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Neuron. 2019 Jan 21. pii: S0896-6273(18)31126-7. doi: 10.1016/j.neuron.2018.12.026. [Epub ahead of print]

Increased Excitation-Inhibition Ratio Stabilizes Synapse and Circuit Excitability in Four Autism Mouse Models.

Author information

1
Department of Molecular and Cellular Biology and Helen Wills Neuroscience Institute, UC Berkeley, Berkeley, CA 94720, USA. Electronic address: mwantoine@berkeley.edu.
2
Department of Molecular and Cellular Biology and Helen Wills Neuroscience Institute, UC Berkeley, Berkeley, CA 94720, USA.
3
Department of Molecular and Cellular Biology and Helen Wills Neuroscience Institute, UC Berkeley, Berkeley, CA 94720, USA. Electronic address: dfeldman@berkeley.edu.

Abstract

Distinct genetic forms of autism are hypothesized to share a common increase in excitation-inhibition (E-I) ratio in cerebral cortex, causing hyperexcitability and excess spiking. We provide a systematic test of this hypothesis across 4 mouse models (Fmr1-/y, Cntnap2-/-, 16p11.2del/+, Tsc2+/-), focusing on somatosensory cortex. All autism mutants showed reduced feedforward inhibition in layer 2/3 coupled with more modest, variable reduction in feedforward excitation, driving a common increase in E-I conductance ratio. Despite this, feedforward spiking, synaptic depolarization, and spontaneous spiking were largely normal. Modeling revealed that E and I conductance changes in each mutant were quantitatively matched to yield stable, not increased, synaptic depolarization for cells near spike threshold. Correspondingly, whisker-evoked spiking was not increased in vivo despite detectably reduced inhibition. Thus, elevated E-I ratio is a common circuit phenotype but appears to reflect homeostatic stabilization of synaptic drive rather than driving network hyperexcitability in autism.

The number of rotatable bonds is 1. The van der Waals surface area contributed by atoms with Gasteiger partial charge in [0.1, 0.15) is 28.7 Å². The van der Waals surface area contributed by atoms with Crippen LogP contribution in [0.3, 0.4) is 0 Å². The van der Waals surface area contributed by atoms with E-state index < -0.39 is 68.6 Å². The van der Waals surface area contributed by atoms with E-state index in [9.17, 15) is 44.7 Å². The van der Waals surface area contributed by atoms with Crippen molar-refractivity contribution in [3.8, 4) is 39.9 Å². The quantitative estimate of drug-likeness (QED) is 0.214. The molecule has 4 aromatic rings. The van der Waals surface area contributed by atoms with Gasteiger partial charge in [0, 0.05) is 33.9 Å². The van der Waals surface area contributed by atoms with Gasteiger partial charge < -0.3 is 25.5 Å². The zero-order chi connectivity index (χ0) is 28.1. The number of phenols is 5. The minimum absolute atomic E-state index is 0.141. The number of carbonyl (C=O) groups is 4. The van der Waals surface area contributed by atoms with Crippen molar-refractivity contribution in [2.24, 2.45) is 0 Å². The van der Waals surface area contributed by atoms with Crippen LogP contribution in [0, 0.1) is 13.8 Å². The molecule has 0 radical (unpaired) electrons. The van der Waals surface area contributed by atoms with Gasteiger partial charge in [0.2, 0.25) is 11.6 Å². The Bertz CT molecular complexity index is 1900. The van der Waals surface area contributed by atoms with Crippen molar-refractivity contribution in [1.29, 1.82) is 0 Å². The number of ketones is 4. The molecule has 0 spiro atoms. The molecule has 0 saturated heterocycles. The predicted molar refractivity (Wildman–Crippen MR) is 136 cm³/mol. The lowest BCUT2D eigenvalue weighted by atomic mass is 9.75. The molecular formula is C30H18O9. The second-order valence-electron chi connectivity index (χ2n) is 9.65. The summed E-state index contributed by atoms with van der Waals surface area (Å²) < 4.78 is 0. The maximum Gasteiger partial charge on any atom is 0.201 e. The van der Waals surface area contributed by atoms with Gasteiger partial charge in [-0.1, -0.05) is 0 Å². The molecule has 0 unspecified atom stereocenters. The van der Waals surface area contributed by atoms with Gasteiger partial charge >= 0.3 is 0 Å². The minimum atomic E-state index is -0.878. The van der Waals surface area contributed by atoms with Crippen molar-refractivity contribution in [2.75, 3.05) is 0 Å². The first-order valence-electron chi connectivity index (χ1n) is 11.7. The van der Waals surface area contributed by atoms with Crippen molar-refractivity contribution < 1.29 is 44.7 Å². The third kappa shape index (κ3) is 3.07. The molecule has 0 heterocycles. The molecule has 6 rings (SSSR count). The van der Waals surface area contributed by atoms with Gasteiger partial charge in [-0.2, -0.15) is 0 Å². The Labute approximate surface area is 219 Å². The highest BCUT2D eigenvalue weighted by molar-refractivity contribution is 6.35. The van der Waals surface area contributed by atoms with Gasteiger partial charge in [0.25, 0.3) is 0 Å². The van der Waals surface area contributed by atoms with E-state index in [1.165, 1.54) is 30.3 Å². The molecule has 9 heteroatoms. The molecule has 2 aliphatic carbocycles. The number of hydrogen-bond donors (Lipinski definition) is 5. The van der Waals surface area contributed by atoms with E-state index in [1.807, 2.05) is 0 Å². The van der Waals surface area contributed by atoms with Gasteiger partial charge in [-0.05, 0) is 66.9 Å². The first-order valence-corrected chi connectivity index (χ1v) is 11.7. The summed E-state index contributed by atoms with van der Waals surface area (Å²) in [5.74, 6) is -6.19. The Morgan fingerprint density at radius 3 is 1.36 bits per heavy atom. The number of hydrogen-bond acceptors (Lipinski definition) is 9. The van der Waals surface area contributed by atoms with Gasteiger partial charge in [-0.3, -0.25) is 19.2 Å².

KEYWORDS:

E-I ratio; Fragile X; autism; cerebral cortex; circuit excitability; excitation; homeostasis; inhibition; somatosensory cortex

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